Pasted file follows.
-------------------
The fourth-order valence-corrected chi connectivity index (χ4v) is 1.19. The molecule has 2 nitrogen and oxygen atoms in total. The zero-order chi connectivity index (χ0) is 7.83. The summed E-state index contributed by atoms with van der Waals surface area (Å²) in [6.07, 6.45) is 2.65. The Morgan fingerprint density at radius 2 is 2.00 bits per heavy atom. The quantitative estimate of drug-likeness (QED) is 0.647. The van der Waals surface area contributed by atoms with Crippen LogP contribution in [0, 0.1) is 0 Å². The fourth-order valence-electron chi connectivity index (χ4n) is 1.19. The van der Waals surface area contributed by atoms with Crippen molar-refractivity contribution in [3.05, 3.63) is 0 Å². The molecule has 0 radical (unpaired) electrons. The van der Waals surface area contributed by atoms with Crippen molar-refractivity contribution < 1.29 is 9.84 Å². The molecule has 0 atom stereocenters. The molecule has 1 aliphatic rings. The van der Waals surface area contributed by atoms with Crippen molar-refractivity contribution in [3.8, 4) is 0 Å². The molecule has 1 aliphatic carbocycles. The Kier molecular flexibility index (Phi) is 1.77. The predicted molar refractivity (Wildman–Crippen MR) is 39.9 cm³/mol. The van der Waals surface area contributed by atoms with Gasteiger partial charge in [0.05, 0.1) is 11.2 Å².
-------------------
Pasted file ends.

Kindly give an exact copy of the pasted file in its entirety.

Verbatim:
The fourth-order valence-corrected chi connectivity index (χ4v) is 1.19. The molecule has 2 nitrogen and oxygen atoms in total. The zero-order chi connectivity index (χ0) is 7.83. The summed E-state index contributed by atoms with van der Waals surface area (Å²) in [6.07, 6.45) is 2.65. The Morgan fingerprint density at radius 2 is 2.00 bits per heavy atom. The quantitative estimate of drug-likeness (QED) is 0.647. The van der Waals surface area contributed by atoms with Crippen LogP contribution in [0, 0.1) is 0 Å². The fourth-order valence-electron chi connectivity index (χ4n) is 1.19. The van der Waals surface area contributed by atoms with Crippen molar-refractivity contribution in [3.05, 3.63) is 0 Å². The molecule has 0 radical (unpaired) electrons. The van der Waals surface area contributed by atoms with Crippen molar-refractivity contribution < 1.29 is 9.84 Å². The molecule has 0 atom stereocenters. The molecule has 1 aliphatic rings. The van der Waals surface area contributed by atoms with Crippen molar-refractivity contribution in [3.8, 4) is 0 Å². The molecule has 1 aliphatic carbocycles. The Kier molecular flexibility index (Phi) is 1.77. The predicted molar refractivity (Wildman–Crippen MR) is 39.9 cm³/mol. The van der Waals surface area contributed by atoms with Gasteiger partial charge in [0.05, 0.1) is 11.2 Å².